I decided to start reading his books after I fell in love with the Freakonomics series by Levitt and Dubner as I love the anecdoty-style of writing I find in these types of books. Gladwell’s The Tipping Point, has been dubbed one of the best book of the decade, with good reason. Blink, his second book discussed how rapid, instant decisions make sense and not. Both the books were international bestsellers and over 4.5 million copies have been sold combined.

If you like to feel insightful and read books that make you go “Huh, that’s interesting, I never would have thought” you should check out his books. They’re easy, quick reads, and though it’s non-fiction it never feels complex or draining. I love the smart thinking genre, it challenges the way I think and Gladwell’s books have an excellent way of making me see patterns that I would never see on my own.


  • The Tipping Point (2000)
  • Blink (2005)
  • Outliers (2008)
  • What the Dog Saw: and Other Adventures (2009)
  • David and Goliath (2013) 

“It is those who are successful, in other words, who are most likely to be given the kinds of special opportunities that lead to further success. It’s the rich who get the biggest tax breaks. It’s the best students who get the best teaching and most attention. And it’s the biggest nine- and ten-year-olds who get the most coaching and practice. Success is the result of what sociologists like to call “accumulative advantage.”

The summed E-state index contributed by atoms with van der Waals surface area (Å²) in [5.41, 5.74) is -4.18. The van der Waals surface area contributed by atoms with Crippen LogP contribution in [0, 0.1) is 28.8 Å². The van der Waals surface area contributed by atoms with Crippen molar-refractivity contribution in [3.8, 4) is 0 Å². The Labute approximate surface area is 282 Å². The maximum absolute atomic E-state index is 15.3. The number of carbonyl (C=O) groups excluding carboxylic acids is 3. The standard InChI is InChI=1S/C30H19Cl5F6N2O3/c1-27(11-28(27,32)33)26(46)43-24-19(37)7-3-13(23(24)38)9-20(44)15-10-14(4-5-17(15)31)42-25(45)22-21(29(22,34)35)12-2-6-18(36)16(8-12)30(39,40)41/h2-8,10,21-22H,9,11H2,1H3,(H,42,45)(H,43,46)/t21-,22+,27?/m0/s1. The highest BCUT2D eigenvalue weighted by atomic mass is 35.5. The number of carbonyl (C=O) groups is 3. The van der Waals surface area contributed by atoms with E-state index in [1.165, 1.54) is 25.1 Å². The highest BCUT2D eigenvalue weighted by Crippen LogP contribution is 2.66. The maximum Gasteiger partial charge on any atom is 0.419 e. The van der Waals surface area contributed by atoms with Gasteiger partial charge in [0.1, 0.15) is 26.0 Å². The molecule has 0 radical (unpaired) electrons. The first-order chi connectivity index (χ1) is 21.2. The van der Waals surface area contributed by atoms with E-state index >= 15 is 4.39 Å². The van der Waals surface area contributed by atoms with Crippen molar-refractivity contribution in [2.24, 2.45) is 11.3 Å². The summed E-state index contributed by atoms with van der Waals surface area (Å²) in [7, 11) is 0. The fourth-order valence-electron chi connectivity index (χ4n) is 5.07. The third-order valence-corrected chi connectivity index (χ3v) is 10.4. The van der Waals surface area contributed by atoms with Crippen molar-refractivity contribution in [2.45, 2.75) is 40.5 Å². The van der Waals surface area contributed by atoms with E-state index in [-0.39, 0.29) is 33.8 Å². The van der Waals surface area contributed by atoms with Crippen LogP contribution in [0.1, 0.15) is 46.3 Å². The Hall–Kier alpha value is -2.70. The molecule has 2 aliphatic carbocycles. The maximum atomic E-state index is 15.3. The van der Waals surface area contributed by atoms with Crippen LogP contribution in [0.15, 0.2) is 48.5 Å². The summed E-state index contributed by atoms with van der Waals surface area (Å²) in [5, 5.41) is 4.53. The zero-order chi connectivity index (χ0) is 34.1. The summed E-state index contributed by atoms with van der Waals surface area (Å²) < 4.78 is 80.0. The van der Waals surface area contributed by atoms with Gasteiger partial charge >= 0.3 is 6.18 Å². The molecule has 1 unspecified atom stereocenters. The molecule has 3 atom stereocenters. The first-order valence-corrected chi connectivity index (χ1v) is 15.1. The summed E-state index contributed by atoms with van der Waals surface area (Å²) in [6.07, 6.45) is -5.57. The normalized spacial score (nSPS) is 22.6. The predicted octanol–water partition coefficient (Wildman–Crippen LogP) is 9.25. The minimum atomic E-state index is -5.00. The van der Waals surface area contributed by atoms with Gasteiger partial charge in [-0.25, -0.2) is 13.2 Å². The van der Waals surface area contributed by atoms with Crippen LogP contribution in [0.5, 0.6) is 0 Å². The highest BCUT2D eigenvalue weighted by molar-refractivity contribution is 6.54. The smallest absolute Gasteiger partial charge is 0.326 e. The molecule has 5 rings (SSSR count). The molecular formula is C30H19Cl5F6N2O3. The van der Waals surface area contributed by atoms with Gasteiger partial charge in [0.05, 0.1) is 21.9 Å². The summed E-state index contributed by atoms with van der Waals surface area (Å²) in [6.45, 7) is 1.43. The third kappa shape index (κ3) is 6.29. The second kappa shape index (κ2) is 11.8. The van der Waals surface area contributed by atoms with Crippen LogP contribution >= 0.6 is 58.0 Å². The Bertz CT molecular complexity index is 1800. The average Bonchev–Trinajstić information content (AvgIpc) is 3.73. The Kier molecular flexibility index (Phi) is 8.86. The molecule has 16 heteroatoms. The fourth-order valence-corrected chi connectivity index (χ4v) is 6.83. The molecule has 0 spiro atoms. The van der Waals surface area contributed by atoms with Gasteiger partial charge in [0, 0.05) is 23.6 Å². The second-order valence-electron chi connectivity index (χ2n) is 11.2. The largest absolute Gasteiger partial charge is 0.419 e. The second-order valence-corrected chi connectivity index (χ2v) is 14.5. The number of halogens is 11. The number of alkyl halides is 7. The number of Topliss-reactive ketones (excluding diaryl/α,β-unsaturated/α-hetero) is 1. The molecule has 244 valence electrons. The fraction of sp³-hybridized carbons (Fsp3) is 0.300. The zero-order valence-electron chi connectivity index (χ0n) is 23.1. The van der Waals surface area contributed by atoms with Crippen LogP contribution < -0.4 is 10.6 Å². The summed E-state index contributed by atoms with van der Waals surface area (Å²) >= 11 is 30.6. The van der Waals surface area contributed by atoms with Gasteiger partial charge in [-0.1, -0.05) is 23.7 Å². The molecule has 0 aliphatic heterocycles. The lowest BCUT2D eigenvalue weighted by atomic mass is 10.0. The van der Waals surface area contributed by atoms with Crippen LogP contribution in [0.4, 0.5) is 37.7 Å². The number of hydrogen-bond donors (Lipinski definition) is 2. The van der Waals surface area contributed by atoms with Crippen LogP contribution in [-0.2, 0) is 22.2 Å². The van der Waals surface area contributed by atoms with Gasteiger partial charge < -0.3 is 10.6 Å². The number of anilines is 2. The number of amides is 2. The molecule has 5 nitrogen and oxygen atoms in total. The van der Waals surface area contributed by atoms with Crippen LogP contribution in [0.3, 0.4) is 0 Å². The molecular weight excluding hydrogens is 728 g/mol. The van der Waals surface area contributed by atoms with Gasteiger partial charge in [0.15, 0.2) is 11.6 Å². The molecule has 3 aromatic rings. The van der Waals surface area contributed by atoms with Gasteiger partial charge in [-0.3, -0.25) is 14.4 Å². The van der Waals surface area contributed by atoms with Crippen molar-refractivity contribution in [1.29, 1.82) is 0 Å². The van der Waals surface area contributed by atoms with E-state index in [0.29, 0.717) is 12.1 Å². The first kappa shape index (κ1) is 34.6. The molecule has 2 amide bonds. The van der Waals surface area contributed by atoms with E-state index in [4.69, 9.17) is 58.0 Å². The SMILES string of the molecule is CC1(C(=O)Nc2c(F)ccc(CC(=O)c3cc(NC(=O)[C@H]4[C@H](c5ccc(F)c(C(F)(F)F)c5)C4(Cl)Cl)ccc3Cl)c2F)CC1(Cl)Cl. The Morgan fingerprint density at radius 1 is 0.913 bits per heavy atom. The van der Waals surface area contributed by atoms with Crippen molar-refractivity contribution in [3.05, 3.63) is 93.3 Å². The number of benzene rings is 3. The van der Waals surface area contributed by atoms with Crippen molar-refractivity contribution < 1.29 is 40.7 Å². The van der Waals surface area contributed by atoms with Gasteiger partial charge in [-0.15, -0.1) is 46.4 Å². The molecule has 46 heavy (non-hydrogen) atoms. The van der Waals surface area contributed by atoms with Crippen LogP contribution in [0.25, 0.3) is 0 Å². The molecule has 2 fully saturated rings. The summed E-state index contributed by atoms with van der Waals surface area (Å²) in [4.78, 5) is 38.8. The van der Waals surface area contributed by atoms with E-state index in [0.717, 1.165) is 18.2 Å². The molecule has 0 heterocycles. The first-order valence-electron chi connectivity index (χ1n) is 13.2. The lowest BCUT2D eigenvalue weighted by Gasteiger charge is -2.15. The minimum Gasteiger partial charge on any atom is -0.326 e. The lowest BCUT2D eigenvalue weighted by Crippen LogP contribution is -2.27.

For more information, visit his website

Have you read any of his books? What did you think?

Pretty Poetry #4

One day when we realize that our bones are made of the same dust as the planet’s, that our lungs are breathing the same air as the migrating birds, and that our blood is pumping because of the love and care of thousands. That’s when we’ll realize that we aren’t as broken as we think we are. We’re full of the world.

– fukhar


“The Upside Of Unrequited” By Becky Albertalli

Following Simon vs. the Homo Sapiens Agenda and a recommendation from a friend, I decided to give this one a go as well.


Seventeen-year-old Molly Peskin-Suso knows all about unrequited love—she’s lived through it twenty-six times. She crushes hard and crushes often, but always in secret. Because no matter how many times her twin sister, Cassie, tells her to woman up, Molly can’t stomach the idea of rejection. So she’s careful. Fat girls always have to be careful.

Then a cute new girl enters Cassie’s orbit, and for the first time ever, Molly’s cynical twin is a lovesick mess. Meanwhile, Molly’s totally not dying of loneliness—except for the part where she is. Luckily, Cassie’s new girlfriend comes with a cute hipster-boy sidekick. Will is funny and flirtatious and just might be perfect crush material. Maybe more than crush material. And if Molly can win him over, she’ll get her first kiss and she’ll get her twin back.

There’s only one problem: Molly’s coworker Reid. He’s an awkward Tolkien superfan with a season pass to the Ren Faire, and there’s absolutely no way Molly could fall for him. Right?